Shun-ichi Amari was born in Tokyo, Japan, on January 3, 1936. He graduated from the Graduate School of the University of Tokyo in 1963 majoring in mathematical engineering and received Degree of Dr. of Engineering.
He worked as an Associate Professor at Kyushu University and the University of Tokyo, and then a Full professor at the University of Tokyo, and is now Professor-Emeritus. He moved to RIKEN Brain Science Institute and served as Director for 5 years and is now Senior Advisor. He has been engaged in research in wide areas of mathematical science and engineering, such as topological network theory, differential geometry of continuum mechanics, pattern recognition, and information sciences. In particular, he has devoted himself to mathematical foundations of neural networks, including statistical neurodynamics, dynamical theory of neural fields, associative memory, self-organization, and general learning theory. Another main subject of his research is information geometry initiated by himself, which applies modern differential geometry to statistical inference, information theory, control theory, stochastic reasoning, and neural networks, providing a new powerful method to information sciences and probability theory.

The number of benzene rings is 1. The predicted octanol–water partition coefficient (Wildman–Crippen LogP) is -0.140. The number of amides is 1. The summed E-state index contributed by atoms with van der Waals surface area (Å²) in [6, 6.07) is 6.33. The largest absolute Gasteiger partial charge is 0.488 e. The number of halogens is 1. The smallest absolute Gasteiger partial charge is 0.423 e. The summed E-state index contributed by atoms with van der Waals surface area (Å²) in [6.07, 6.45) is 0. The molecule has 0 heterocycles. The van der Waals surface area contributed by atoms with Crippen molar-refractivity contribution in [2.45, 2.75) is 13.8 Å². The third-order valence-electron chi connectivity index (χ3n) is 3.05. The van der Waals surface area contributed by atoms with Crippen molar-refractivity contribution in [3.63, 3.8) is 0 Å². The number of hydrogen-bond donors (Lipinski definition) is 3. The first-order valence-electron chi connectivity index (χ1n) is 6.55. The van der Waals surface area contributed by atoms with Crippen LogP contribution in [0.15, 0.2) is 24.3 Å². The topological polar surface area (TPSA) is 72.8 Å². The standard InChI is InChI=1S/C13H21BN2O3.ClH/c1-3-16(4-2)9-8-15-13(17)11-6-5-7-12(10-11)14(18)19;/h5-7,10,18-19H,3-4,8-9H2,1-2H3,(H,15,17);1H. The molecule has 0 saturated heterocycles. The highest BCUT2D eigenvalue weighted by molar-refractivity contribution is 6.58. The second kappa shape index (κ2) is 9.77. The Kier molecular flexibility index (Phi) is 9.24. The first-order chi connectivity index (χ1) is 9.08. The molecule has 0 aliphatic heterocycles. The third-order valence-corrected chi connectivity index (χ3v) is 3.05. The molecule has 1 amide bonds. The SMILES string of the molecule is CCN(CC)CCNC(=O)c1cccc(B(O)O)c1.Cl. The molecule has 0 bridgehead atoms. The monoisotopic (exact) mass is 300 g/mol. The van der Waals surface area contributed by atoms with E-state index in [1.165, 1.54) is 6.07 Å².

Dr. Amari is past President of International Neural Networks Society and Institute of Electronic, Information and Communication Engineers, Japan. He received Emanuel A. Piore Award and Neural Networks Pioneer Award from the IEEE, the Japan Academy Award, C&C Award, INNS Gabor Award and Caianiello Memorial Award. He was founding co-editor-in-chief of Neural Networks, among many other journals.
Information Geometry and Its Applications
Information geometry has emerged from a geometrical study of a family of probability distributions. It searches for intrinsic and invariant geometrical structure of the manifold of probability distributions. It is applicable to various information sciences, such as statistical inference, information theory, machine learning, optimization, vision and neural information processing. The present talk will give a brief introduction to information geometry to those who are not familiar with modern differential geometry. We then show how useful the ideas of information geometry are, by giving a number of applications from various fields of information sciences. They include machine learning, computer vision, optimization and neural learning as well as neural spike analysis.